For attempted invasions by unrelated strains, as the evolution progresses, s^ increases past Σ and pushes up into the tail of P(s). The rate of successful invasions then decreases rapidly since invaders need general fitness (at least) comparable to s^ in order to invade: the probability of successful invasion is of order pinvadeΣ^P(s^) with the prefactor from the width of the distribution of sA near s^. In this regime, the analysis of ‘Appendix 6’ can be carried over with Σ replaced by Σ^. The drive on the invader from the extant community, ζA1/L, will be of order Σ^, yielding the key scaling prediction LΣ^-2 which is tested in Appendix 6—figure 1A.

Appendix 6—figure 1
Consistency of predicted scaling Ansatz with simulations.

(A) The combination LΣ^2 is predicted to approach a constant independent of ψ for long evolutionary times. Solid lines indicate the mean value and shaded regions indicate standard error over 50 replicates, conditional on the diversity not crashing. The curves for ψ=0.8 are shown individually as this value of ψ results in crashing and the fluctuations are large. The dashed horizontal line is at 0.7, the value found for ψ=1 from the data of Figure 3A. Note that for ψ=3, transients are still substantial. (B) Theory predicts that ds^/dZ scales as Σ^/L. The dashed line has slope 1/9 with evolutionary time increasing along the direction of the arrow. Data for ψ=0.8 are quite noisy and not shown. Here the curves are smoothed by a moving average over 1000 successful invasions for both ds^/dZ and Σ^/L, and further averaged over 50 replicates conditional on not crashing. Transients from the initial conditions are observable at the upper right.

Successful invaders will have sA=s^+O(Σ^), since Σ^ is the typical amount by which the invader’s general fitness is likely to be larger (or smaller) than the s^ of the extant community. Therefore, we expect that the change in the community-mean s^ per successful invasion will be ds^/dZΣ^/L (obtainable from ‘Appendix 6’): this scaling is tested in Appendix 6—figure 1B. Substituting for LΣ^-2, we have ds^/dZΣ^3. Integrating this equation and using Σ^=Σψ/s^ψ-1 one obtains scaling laws quoted in the main text, valid for Z1/Σ2 and LZ2ψ-23ψ-2 with the latter exponent less than one for the relevant range of ψ.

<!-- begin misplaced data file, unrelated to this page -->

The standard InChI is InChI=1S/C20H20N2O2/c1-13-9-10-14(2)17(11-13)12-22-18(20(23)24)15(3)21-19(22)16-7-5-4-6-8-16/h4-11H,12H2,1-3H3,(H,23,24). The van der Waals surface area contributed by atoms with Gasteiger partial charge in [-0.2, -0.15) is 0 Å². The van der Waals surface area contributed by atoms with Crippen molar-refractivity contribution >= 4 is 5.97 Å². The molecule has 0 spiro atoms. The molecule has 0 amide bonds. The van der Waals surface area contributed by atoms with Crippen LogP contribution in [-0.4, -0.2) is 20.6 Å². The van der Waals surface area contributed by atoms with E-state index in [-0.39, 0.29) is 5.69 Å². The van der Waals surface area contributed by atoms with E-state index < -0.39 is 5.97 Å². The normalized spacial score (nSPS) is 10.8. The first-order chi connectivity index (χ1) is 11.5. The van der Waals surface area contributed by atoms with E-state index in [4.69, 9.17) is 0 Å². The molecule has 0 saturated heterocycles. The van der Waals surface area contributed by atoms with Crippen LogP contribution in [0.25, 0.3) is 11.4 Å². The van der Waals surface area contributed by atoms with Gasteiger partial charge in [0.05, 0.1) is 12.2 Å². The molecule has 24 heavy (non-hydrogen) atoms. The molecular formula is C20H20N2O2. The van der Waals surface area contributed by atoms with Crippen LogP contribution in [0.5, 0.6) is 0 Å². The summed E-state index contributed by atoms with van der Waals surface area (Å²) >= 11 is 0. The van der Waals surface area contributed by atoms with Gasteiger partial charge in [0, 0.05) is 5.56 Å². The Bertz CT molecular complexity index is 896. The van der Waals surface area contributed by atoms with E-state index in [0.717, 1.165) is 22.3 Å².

For ψ>1, both L and s^ increase sub-linearly with Z, but dL/dZ decreases steadily with Z since the evolution gets closer to an average of one extinction per successful invasion, which obtains exactly in the steady state for the exponential distribution. By contrast, for ψ<1, L decreases with Z and s^ increases super-linearly with Z, as the distribution does not decay fast enough to prevent increasingly fit mutants from emerging and outcompeting more than one strain per successful invasion.

The behaviors of the scaling combination LΣ^2 is shown versus Z in Appendix 6—figure 1A. this combination is predicted to approach a ψ-independent constant for large Z. The value of this constant is consistent with the 0.7 found for ψ=1 in Figure 3A. The other key scaling law, ds^/dZΣ^/L, is tested in Appendix 6—figure 1B, with the predicted coefficient of 1/9 from Figure 3. Although these show convincing evidence for the predicted asymptotic scaling forms, much of the observed evolution is not yet in the late-time asymptotic regime.

To get the growth of s^ — and hence the other quantities — with the number of attempted invasions, we write; ds^/dTpinvadeΣ^/L and integrate this using the scaling relations to get

(A6.16) s^Σ[ψlog(TΣ2)+(33ψ)loglog(TΣ2)+O(1)]1/ψ,

with the unknown O(1) correction reflecting an additive uncertainty of order Σ^ in s^. Up to this correction, the expression has an identical form to the upper limit from pinvadeTL as explained in the main text, and quoted there without the loglog correction (which vanishes for ψ=1). This prediction, with T replaced by T+K (without the loglog part or the O(1) correction), is plotted in Figure 6B. Slow crossovers from the initial non-universal behavior towards the predicted behaviors are observable with the asymptotic predictions thus not well-testable in the time-dependences.

Appendix 7

Correlated general fitness mutations

We have shown that including general fitnesses with ψ1 causes evolution with unrelated invaders to slow down, with Z increasing only as power of logT. Here we analyze what happens if the general fitnesses of mutants are correlated with those of their parent. In order to generate such mutant general fitnesses that are still drawn from the overall P(s), we can take the mutant fitness to be sampled from a Markov chain starting at the parent, with stationary measure given by P(s), and a “time” between samples that depends on the desired correlation between mutant and parent fitnesses.